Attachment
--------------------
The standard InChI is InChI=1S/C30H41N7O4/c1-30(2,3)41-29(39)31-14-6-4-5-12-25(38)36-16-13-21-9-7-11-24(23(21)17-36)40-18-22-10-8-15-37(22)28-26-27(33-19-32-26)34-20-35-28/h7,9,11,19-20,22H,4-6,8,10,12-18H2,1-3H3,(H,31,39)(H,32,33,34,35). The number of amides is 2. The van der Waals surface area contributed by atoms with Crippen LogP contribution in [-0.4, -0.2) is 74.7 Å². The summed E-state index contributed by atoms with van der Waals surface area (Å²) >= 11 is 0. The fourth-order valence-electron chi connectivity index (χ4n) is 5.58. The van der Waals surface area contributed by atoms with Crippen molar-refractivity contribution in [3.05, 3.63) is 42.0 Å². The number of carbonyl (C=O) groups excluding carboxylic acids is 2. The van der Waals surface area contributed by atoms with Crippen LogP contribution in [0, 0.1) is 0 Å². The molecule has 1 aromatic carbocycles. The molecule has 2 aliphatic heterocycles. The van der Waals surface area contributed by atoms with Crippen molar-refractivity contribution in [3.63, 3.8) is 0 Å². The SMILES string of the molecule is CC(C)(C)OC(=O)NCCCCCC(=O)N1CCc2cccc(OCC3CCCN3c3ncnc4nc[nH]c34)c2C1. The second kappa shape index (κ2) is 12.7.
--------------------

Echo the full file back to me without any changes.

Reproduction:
The standard InChI is InChI=1S/C30H41N7O4/c1-30(2,3)41-29(39)31-14-6-4-5-12-25(38)36-16-13-21-9-7-11-24(23(21)17-36)40-18-22-10-8-15-37(22)28-26-27(33-19-32-26)34-20-35-28/h7,9,11,19-20,22H,4-6,8,10,12-18H2,1-3H3,(H,31,39)(H,32,33,34,35). The number of amides is 2. The van der Waals surface area contributed by atoms with Crippen LogP contribution in [-0.4, -0.2) is 74.7 Å². The summed E-state index contributed by atoms with van der Waals surface area (Å²) >= 11 is 0. The fourth-order valence-electron chi connectivity index (χ4n) is 5.58. The van der Waals surface area contributed by atoms with Crippen molar-refractivity contribution in [3.05, 3.63) is 42.0 Å². The number of carbonyl (C=O) groups excluding carboxylic acids is 2. The van der Waals surface area contributed by atoms with Crippen LogP contribution in [0, 0.1) is 0 Å². The molecule has 1 aromatic carbocycles. The molecule has 2 aliphatic heterocycles. The van der Waals surface area contributed by atoms with Crippen molar-refractivity contribution in [3.63, 3.8) is 0 Å². The SMILES string of the molecule is CC(C)(C)OC(=O)NCCCCCC(=O)N1CCc2cccc(OCC3CCCN3c3ncnc4nc[nH]c34)c2C1. The second kappa shape index (κ2) is 12.7.